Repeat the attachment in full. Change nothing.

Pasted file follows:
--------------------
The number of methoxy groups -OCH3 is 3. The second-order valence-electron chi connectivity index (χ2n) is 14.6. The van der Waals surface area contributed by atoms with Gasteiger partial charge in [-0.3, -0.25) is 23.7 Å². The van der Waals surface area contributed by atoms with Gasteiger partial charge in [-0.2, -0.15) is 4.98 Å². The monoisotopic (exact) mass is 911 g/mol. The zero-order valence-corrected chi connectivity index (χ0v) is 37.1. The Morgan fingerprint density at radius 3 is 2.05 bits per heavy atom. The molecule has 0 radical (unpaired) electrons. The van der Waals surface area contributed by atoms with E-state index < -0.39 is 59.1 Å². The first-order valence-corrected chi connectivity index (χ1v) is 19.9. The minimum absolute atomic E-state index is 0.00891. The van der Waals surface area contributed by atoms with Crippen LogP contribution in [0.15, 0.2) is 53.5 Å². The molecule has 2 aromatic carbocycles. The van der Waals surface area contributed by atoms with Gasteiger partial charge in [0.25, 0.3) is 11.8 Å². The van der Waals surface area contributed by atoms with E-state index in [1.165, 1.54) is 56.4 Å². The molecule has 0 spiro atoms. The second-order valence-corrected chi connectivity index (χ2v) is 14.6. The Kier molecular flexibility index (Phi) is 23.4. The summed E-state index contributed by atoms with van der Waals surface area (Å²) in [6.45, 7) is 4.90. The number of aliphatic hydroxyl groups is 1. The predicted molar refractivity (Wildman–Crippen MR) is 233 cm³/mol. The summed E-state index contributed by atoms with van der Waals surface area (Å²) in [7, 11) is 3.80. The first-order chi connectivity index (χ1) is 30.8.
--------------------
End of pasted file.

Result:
The number of methoxy groups -OCH3 is 3. The second-order valence-electron chi connectivity index (χ2n) is 14.6. The van der Waals surface area contributed by atoms with Gasteiger partial charge in [-0.3, -0.25) is 23.7 Å². The van der Waals surface area contributed by atoms with Gasteiger partial charge in [-0.2, -0.15) is 4.98 Å². The monoisotopic (exact) mass is 911 g/mol. The zero-order valence-corrected chi connectivity index (χ0v) is 37.1. The Morgan fingerprint density at radius 3 is 2.05 bits per heavy atom. The molecule has 0 radical (unpaired) electrons. The van der Waals surface area contributed by atoms with E-state index < -0.39 is 59.1 Å². The first-order valence-corrected chi connectivity index (χ1v) is 19.9. The minimum absolute atomic E-state index is 0.00891. The van der Waals surface area contributed by atoms with Crippen LogP contribution in [0.15, 0.2) is 53.5 Å². The molecule has 2 aromatic carbocycles. The van der Waals surface area contributed by atoms with Gasteiger partial charge in [0.25, 0.3) is 11.8 Å². The van der Waals surface area contributed by atoms with E-state index in [1.165, 1.54) is 56.4 Å². The molecule has 0 spiro atoms. The second-order valence-corrected chi connectivity index (χ2v) is 14.6. The Kier molecular flexibility index (Phi) is 23.4. The summed E-state index contributed by atoms with van der Waals surface area (Å²) in [6.45, 7) is 4.90. The number of aliphatic hydroxyl groups is 1. The predicted molar refractivity (Wildman–Crippen MR) is 233 cm³/mol. The summed E-state index contributed by atoms with van der Waals surface area (Å²) in [7, 11) is 3.80. The first-order chi connectivity index (χ1) is 30.8.